New Vaccine Could Protect Against Resistant TB
A new vaccine against tuberculosis could not only boost the effectiveness of the existing childhood BCG vaccine, but could also offer protection against multidrug-resistant forms of the disease.
TB is a global problem, with the World Health Organisation estimating that almost 1 billion people will be infected by 2020. Multidrug-resistant strains of the bacteria are also becoming an increasing problem.
Scale bar, 20 micrometers. See figure 5 in the manuscript for more information.
Image courtesy of Science/AAAS (c) Image courtesy of Science/AAAS' alt='New TB vaccine shows promise' >The standard vaccine, the bacillus Calmette-Guérin or BCG that most of us will have had at some point, is very good at protecting against severe disease in children, but actually offers little protection for adults. Attempts to boost the immunity by re-administering the BCG have not been successful, so any new vaccine would have to boost this immunity, as well as offer protection against drug resistant strains.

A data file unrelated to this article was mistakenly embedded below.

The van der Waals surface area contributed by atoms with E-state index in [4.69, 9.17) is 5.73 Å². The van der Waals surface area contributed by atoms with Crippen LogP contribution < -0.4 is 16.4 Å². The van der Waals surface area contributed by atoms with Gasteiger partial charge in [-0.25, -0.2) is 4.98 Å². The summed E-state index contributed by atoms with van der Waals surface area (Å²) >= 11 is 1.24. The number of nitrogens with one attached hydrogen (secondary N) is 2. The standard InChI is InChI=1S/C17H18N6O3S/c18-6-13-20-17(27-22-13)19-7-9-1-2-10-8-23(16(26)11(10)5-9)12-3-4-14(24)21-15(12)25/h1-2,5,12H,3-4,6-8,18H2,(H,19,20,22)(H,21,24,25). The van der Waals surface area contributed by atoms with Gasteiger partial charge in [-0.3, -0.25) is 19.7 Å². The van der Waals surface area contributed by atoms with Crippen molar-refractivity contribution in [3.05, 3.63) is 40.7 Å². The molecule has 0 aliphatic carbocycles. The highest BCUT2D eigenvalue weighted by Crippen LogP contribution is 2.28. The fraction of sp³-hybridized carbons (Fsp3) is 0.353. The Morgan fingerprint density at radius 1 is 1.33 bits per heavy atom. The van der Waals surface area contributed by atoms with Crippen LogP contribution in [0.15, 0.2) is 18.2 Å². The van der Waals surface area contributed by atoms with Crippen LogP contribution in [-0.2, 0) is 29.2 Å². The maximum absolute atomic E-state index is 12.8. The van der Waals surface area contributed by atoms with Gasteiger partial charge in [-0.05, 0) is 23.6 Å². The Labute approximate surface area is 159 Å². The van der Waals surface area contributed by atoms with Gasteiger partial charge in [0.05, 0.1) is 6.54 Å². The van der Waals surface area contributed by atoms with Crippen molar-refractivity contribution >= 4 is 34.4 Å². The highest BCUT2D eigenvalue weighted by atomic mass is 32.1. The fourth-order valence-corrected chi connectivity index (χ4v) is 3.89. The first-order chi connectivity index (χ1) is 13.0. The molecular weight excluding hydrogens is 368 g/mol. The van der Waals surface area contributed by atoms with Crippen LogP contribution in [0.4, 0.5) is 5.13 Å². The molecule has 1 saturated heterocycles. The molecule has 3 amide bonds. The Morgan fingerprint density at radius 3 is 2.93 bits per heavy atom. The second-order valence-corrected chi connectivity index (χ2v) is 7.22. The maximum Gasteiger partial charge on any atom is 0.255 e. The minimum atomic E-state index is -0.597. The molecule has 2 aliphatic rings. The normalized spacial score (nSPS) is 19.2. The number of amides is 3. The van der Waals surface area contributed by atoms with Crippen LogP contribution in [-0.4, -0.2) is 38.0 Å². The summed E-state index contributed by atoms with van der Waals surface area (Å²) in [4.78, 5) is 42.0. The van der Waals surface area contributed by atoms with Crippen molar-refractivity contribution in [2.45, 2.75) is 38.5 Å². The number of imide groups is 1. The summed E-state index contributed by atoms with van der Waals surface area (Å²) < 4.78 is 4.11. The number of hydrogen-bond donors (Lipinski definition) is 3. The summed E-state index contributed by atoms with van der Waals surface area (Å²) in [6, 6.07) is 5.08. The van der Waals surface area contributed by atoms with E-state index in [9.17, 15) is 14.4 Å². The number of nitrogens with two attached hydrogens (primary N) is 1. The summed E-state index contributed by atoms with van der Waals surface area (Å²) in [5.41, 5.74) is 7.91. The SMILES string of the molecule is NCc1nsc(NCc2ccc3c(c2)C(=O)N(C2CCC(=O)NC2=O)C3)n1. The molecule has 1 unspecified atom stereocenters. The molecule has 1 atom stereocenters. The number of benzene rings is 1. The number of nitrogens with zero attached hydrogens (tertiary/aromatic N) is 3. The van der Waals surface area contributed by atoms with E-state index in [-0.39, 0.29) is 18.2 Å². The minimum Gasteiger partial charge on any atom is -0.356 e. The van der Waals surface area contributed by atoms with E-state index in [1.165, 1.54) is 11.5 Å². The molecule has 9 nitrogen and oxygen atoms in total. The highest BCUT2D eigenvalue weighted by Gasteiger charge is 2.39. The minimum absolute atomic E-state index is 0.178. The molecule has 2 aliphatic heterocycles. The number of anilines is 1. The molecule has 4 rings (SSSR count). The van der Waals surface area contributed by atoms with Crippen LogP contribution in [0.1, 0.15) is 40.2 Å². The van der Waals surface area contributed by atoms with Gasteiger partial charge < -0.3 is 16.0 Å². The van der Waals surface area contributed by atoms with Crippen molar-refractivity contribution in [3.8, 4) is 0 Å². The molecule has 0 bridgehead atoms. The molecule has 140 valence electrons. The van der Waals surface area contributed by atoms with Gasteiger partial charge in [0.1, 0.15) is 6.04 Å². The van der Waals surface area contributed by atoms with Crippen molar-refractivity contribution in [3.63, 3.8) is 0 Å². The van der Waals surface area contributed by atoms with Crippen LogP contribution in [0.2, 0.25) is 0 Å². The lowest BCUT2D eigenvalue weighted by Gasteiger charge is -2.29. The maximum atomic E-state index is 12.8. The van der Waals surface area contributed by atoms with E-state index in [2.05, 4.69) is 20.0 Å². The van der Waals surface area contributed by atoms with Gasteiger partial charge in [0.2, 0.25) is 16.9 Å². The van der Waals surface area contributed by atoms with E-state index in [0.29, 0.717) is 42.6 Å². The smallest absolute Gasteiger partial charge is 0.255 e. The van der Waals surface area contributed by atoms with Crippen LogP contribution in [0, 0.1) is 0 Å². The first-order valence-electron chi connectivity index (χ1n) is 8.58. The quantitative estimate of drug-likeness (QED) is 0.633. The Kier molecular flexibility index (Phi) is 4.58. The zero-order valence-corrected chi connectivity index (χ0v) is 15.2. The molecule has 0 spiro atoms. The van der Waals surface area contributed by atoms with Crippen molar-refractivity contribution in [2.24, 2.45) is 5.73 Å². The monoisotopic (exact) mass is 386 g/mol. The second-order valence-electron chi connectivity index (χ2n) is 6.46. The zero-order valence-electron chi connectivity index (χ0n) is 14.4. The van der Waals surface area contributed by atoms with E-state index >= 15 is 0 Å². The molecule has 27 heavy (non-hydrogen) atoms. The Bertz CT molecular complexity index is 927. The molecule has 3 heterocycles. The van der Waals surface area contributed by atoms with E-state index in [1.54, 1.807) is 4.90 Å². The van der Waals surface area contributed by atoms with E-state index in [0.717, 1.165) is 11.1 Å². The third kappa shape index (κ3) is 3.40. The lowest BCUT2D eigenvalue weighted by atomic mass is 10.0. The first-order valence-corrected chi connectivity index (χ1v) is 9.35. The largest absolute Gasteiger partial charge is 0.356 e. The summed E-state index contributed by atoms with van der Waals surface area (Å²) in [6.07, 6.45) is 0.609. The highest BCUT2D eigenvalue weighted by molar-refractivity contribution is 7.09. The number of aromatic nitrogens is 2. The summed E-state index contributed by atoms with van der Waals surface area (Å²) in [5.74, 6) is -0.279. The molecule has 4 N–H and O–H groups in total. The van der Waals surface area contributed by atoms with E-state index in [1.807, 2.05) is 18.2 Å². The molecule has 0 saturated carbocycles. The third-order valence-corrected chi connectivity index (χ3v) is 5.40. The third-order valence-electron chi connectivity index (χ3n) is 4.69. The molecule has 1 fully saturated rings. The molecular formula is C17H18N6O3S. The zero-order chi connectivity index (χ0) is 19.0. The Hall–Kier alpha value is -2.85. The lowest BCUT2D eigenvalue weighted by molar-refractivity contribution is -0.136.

This new vaccine, which has been tested and found to be effective in a range of animals, consists of four proteins joined together along with a chemical known as an adjuvant, which helps to create an immune response. Each of these proteins has been shown to give partial protection against TB on their own but as there are so many different strains of TB out there, no single protein is enough for a vaccine. By combining proteins into one super-molecule, the vaccine offers protection against a range of different strains of Mycobacterium tuberculosis, the bacterium responsible for TB, including a strain known to be resistant to multiple drugs.
In guinea pigs that had previously been immunised with a short-term BCG, the new vaccine not only offered its own protection, but also stimulated the release of immune components that were originally activated by the BCG. This makes it a good candidate for boosting immunity from the BCG, which has been given to millions of people worldwide since its first use in humans back in 1921.